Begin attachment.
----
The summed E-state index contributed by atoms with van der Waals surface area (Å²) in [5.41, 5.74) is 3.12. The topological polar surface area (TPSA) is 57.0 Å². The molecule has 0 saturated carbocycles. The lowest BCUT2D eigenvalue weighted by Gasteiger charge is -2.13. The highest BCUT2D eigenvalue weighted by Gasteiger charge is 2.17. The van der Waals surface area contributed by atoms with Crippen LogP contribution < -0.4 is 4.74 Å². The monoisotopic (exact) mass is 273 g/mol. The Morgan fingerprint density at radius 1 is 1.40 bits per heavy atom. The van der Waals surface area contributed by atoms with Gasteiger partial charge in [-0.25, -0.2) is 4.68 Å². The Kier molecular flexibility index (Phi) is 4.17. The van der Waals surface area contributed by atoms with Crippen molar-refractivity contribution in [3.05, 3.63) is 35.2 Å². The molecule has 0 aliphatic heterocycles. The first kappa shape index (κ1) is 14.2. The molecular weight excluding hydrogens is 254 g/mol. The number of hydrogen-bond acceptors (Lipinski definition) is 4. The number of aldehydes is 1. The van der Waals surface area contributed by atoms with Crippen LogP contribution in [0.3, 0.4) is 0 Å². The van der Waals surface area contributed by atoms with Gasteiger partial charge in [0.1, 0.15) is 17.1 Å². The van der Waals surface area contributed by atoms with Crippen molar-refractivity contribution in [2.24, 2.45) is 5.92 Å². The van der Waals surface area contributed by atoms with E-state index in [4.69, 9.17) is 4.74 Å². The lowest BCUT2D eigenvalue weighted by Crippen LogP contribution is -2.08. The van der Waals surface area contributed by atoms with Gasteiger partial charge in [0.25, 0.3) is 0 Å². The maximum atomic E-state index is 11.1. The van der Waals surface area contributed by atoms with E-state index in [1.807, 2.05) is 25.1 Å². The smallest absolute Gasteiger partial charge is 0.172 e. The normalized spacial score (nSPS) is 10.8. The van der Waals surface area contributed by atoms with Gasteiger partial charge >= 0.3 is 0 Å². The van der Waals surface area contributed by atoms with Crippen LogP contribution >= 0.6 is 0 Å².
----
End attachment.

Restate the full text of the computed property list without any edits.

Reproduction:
The summed E-state index contributed by atoms with van der Waals surface area (Å²) in [5.41, 5.74) is 3.12. The topological polar surface area (TPSA) is 57.0 Å². The molecule has 0 saturated carbocycles. The lowest BCUT2D eigenvalue weighted by Gasteiger charge is -2.13. The highest BCUT2D eigenvalue weighted by Gasteiger charge is 2.17. The van der Waals surface area contributed by atoms with Crippen LogP contribution < -0.4 is 4.74 Å². The monoisotopic (exact) mass is 273 g/mol. The Morgan fingerprint density at radius 1 is 1.40 bits per heavy atom. The van der Waals surface area contributed by atoms with Gasteiger partial charge in [-0.25, -0.2) is 4.68 Å². The Kier molecular flexibility index (Phi) is 4.17. The van der Waals surface area contributed by atoms with Crippen molar-refractivity contribution in [3.05, 3.63) is 35.2 Å². The molecule has 0 aliphatic heterocycles. The first kappa shape index (κ1) is 14.2. The molecular weight excluding hydrogens is 254 g/mol. The number of hydrogen-bond acceptors (Lipinski definition) is 4. The number of aldehydes is 1. The van der Waals surface area contributed by atoms with Crippen LogP contribution in [0.3, 0.4) is 0 Å². The van der Waals surface area contributed by atoms with Gasteiger partial charge in [0.1, 0.15) is 17.1 Å². The van der Waals surface area contributed by atoms with Crippen molar-refractivity contribution in [2.24, 2.45) is 5.92 Å². The van der Waals surface area contributed by atoms with E-state index in [4.69, 9.17) is 4.74 Å². The lowest BCUT2D eigenvalue weighted by Crippen LogP contribution is -2.08. The van der Waals surface area contributed by atoms with Gasteiger partial charge in [0.25, 0.3) is 0 Å². The maximum atomic E-state index is 11.1. The van der Waals surface area contributed by atoms with E-state index in [1.807, 2.05) is 25.1 Å². The smallest absolute Gasteiger partial charge is 0.172 e. The normalized spacial score (nSPS) is 10.8. The van der Waals surface area contributed by atoms with Gasteiger partial charge >= 0.3 is 0 Å². The van der Waals surface area contributed by atoms with Crippen LogP contribution >= 0.6 is 0 Å².